One of the things I love about cherry blossom season is how the beauty of the blossom pervades the entire season. That is to say, from the blossoming of the first flowers to the dropping of the final petals, there is a unique charm that can be enjoyed. In fact, in some ways, I would say it is after the trees have peaked and begin to shed their petals that you will find some the most magical scenes of the season.
Of course, full bloom is a beautiful time if the weather is good. Known as mankai in Japanese, the trees are lush and soft during this period and are beautiful from every angle. This is when people love to go out and enjoy hanami picnics beneath the trees, which adds a unique aspect of the culture to the natural beauty of the blossoms. But once the petals begin to fall, a different kind of scenery appears that is just as enjoyable, if not more so – at least as a photographer.
One of the most beloved parts of cherry blossom season in Japan is what it is known as sakura fubuki, which translates as “cherry blossom blizzard.” If there is a solid breeze among the trees late into the season, petals will fall from the trees in droves, giving the appearance of a snowstorm. This event draws gasps of delight from any crowds present, and will send photographers snapping away in the hopes of capturing a moment of the magic. As one such photographer, capturing this moment well is a challenge. A lot of things have to come together just right, which often involves a lot of waiting around, or sometimes just getting really lucky. But that’s part of the fun of it – the hunt for the kind of image that it is in your mind’s eye.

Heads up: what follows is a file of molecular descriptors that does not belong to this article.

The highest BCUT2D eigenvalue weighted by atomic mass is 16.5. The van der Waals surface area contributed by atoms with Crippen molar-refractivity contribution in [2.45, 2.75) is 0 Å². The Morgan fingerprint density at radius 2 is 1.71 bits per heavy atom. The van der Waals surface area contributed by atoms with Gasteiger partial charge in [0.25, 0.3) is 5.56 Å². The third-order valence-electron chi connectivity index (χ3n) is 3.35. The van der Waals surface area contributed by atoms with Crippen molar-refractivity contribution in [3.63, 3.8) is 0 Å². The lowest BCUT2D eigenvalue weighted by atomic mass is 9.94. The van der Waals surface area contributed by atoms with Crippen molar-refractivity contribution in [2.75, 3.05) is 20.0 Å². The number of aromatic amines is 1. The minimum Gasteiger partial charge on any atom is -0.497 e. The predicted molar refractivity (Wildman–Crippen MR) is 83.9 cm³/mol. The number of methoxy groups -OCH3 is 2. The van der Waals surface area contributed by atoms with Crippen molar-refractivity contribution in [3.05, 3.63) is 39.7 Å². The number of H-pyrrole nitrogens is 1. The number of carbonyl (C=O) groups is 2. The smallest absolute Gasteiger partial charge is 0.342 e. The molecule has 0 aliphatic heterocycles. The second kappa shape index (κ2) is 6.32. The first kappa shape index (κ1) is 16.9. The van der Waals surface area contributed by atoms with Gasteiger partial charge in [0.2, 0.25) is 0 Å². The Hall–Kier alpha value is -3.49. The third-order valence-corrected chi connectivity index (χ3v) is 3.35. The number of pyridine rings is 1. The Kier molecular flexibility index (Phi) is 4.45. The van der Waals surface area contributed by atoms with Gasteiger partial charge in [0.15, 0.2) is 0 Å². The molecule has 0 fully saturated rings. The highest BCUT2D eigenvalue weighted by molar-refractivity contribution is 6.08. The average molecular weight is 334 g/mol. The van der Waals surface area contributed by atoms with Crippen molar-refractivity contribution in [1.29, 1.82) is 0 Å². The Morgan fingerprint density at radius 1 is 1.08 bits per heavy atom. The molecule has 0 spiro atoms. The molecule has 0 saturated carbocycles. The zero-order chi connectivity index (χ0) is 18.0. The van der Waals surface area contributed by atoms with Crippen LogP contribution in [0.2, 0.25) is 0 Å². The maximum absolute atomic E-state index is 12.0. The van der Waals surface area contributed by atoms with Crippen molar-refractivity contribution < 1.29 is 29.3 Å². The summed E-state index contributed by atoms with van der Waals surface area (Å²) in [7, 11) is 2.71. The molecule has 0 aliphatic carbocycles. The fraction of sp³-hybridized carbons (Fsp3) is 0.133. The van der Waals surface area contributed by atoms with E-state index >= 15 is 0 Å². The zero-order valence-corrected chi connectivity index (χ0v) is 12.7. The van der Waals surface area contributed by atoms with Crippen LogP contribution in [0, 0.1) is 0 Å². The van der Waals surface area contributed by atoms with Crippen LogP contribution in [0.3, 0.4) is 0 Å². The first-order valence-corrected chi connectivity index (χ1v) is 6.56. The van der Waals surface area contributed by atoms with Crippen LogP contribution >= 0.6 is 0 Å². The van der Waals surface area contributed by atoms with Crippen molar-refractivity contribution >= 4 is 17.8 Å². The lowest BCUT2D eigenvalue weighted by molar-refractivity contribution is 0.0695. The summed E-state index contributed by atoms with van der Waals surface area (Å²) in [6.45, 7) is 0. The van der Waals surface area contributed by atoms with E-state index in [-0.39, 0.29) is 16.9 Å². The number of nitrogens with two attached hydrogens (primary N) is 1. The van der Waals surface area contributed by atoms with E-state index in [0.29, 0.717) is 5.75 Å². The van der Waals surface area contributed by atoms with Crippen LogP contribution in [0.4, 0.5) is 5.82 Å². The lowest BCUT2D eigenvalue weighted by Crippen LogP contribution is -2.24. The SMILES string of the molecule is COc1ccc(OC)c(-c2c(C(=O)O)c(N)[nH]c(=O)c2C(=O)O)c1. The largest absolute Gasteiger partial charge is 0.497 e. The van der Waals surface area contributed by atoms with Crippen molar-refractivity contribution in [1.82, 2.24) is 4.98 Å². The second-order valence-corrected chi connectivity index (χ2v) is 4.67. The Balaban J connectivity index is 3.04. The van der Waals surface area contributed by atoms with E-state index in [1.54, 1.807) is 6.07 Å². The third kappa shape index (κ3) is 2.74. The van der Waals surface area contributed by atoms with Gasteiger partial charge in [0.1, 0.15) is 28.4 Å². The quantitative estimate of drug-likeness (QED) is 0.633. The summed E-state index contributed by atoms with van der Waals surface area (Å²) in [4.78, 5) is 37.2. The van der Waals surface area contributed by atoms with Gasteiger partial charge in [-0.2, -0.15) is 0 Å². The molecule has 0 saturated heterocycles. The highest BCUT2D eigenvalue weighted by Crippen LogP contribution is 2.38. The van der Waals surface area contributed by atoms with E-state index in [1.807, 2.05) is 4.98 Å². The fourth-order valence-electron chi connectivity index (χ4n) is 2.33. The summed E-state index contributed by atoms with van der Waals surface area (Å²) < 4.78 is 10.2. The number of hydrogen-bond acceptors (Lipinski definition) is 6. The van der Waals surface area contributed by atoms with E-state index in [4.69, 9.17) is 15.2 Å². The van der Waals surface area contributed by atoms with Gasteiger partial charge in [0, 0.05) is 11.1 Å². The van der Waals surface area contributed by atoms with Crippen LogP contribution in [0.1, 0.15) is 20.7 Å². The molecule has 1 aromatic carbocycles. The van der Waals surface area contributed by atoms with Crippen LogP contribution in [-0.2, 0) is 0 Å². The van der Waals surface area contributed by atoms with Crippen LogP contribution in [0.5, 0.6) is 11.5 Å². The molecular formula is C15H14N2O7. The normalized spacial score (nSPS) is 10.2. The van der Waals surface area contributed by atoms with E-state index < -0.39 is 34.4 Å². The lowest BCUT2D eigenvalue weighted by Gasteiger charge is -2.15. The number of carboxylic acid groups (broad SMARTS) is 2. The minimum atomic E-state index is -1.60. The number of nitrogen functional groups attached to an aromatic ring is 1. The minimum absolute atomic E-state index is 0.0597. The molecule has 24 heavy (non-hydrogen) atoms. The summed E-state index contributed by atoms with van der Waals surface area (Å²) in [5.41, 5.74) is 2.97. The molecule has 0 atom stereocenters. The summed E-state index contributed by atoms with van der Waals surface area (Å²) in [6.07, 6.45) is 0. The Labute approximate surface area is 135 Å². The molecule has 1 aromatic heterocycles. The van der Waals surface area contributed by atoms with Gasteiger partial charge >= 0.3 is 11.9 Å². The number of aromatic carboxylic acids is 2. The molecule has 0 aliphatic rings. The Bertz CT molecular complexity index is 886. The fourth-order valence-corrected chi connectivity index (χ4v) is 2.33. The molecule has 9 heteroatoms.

A personal favorite part of photographing the end of the season is searching for hana-ikada, or fallen petals floating in the water. (Incidentally, I learned that word from a random lady who talked to me while I was taking pictures this year. She also let me hold her dog. Nice!) Much like fall leaves swirl in the water during autumn, cherry blossom petals fallen in a current can create some stunning images. It’s certainly more of the abstract variety, but as a photographer it is very enjoyable to shoot. Since you are photographing something the eye can’t physically see in the same way, you really have to use your imagination as you look around for the right spot to point your camera. It’s also a challenge to make sure your camera settings are just right – too long of an exposure, and the blossoms begin to fade into the current; too short, and the effect is not very pleasant to the eye. There’s a sweet spot depending on the speed of the blossoms, and it takes a bit of skill and a bit of good timing to get the best images.
The only thing that compares to sakura season in Japan is autumn in New England. It’s not just the pretty scenery, but the whole culture and atmosphere that comes with it that makes the season special. The end of the season each year is thus a bittersweet period for me. It’s tough to say goodbye to what is inevitably an all too brief and fleeting experience. If the weather is perfectly ideal, you may be able to enjoy two weeks of appreciable conditions; often it is more like a week to ten days. But even in a very rainy season as it was this year, there’s still plenty of magic to be found. I’m thankful the season provides its own beauty right up until the very end.